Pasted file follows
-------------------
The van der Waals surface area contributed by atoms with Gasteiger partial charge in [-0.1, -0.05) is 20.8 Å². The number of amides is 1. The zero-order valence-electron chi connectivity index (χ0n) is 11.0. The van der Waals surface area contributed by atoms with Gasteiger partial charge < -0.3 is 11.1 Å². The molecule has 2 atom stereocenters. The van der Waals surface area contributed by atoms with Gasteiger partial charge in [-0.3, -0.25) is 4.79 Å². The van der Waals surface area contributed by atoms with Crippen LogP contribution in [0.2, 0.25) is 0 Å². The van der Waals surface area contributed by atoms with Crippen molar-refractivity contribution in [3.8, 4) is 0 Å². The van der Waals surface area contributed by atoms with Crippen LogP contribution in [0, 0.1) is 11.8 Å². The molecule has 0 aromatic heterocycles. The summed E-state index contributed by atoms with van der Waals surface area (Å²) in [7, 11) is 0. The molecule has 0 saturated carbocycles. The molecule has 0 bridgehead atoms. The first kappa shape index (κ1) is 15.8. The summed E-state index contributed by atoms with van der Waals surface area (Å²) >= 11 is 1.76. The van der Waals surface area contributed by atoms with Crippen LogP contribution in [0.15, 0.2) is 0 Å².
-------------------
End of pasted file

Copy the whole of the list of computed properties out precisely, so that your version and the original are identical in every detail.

The van der Waals surface area contributed by atoms with Gasteiger partial charge in [-0.1, -0.05) is 20.8 Å². The number of amides is 1. The zero-order valence-electron chi connectivity index (χ0n) is 11.0. The van der Waals surface area contributed by atoms with Gasteiger partial charge < -0.3 is 11.1 Å². The molecule has 2 atom stereocenters. The van der Waals surface area contributed by atoms with Gasteiger partial charge in [-0.3, -0.25) is 4.79 Å². The van der Waals surface area contributed by atoms with Crippen LogP contribution in [0.2, 0.25) is 0 Å². The van der Waals surface area contributed by atoms with Crippen molar-refractivity contribution in [3.8, 4) is 0 Å². The van der Waals surface area contributed by atoms with Crippen LogP contribution in [0, 0.1) is 11.8 Å². The molecule has 0 aromatic heterocycles. The summed E-state index contributed by atoms with van der Waals surface area (Å²) in [7, 11) is 0. The molecule has 0 saturated carbocycles. The molecule has 0 bridgehead atoms. The first kappa shape index (κ1) is 15.8. The summed E-state index contributed by atoms with van der Waals surface area (Å²) >= 11 is 1.76. The van der Waals surface area contributed by atoms with Crippen LogP contribution in [0.15, 0.2) is 0 Å².